Vidal wants owners to admire the boat when they leave it at the slip. “I want them to have the same feeling I have every time I walk away from my car,” he says. “I walk away backward, admiring every cool detail and almost not believing that, finally, I really own it. This syndrome of back-walking is what I’d like 95SL owners to have when they moor the boat.” — M.V.
When Carver-Marquis lead designer Paul Miller began drawing the Marquis M42, he knew it would be an unusual project. “We knew it was going to be a dayboat, but it had to be different from anything on the water,” he says. “And it had to function as something that a real boater could use.”
Miller’s marching orders were to create a new type of boat based on automotive design, but it had to handle rough seas, with up to 17 people on board. “We included grabrails all over the exterior so the boat could weather big seas,” Miller says. “We also made areas around the outer grill and below deck larger to increase functionality. We focused on features like cup holders. The helm console had to be able to accommodate two large displays, just like any other boat.”
Other than the practical design cues, Miller was given free rein on the M42’s styling. “For the exterior, we did a study of the automotive world and made a section of the exterior bump out toward the front of the boat, so it had more of a 3-D effect,” he says. “There was a more purposeful two-tone look to the exterior, and the forward section with the window gave us the opportunity to add another accent color.”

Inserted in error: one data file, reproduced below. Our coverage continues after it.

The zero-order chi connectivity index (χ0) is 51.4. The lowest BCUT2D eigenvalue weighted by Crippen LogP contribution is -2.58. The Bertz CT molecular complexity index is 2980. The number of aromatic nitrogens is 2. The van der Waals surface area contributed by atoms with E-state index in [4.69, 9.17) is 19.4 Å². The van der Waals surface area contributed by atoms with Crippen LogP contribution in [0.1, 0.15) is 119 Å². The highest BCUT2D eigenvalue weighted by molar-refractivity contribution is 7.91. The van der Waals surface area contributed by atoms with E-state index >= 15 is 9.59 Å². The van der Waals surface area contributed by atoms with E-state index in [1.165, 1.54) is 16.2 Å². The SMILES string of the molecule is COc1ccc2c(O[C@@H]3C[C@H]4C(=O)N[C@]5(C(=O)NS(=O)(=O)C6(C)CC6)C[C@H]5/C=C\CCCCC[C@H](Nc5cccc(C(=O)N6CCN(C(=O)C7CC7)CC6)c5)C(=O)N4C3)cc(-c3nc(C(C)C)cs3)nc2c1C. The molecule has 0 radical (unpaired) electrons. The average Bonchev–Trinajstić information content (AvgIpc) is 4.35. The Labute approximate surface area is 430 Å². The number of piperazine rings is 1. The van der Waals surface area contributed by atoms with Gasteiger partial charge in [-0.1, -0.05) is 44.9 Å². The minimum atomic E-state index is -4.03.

Carver-Marquis was simultaneously working on the Lexus LY 650, which also launched at FLIBS. Miller says that boat was being managed by designers from Toyota, so the M42 gave his team more freedom to create. “It was refreshing to have our own project,” he says. “And we had a specific direction that was very different from the LY 650 — and different from what we’d ever done before.” — M.V.
Michael Köhler, who spent nearly 20 years as a liveaboard, decided in 2005 that there had to be a better way to power boats. Köhler experimented with an electric boat fueled by solar power and battery packs, launching the Solarwave 46 in 2009. A decade later, his Silent Yachts builds three power catamarans, including the 55-footer on dispaly at Fort Lauderdale.
The Silent 55 is noteworthy not only for its wide beam and large interior space, but also for the arrays of solar panels on most of the exterior. The electric motors, from Canadian manufacturer TM4, are rated at 250 kW peak and 150 kW continuous power. There are three battery banks, each rated at 400 volts, of modules weighing 44 pounds each.
The basic propulsion system comprises the motors, thrust bearings and inboard shafts. The 55-footer reaches a top speed of around 17 knots. “It would take less than three seconds to go from full throttle to full reverse,” says Jean-Marc Zanni, of Sempra Italia, who designed the propulsion system. “But everyone would be on the floor if you did that.”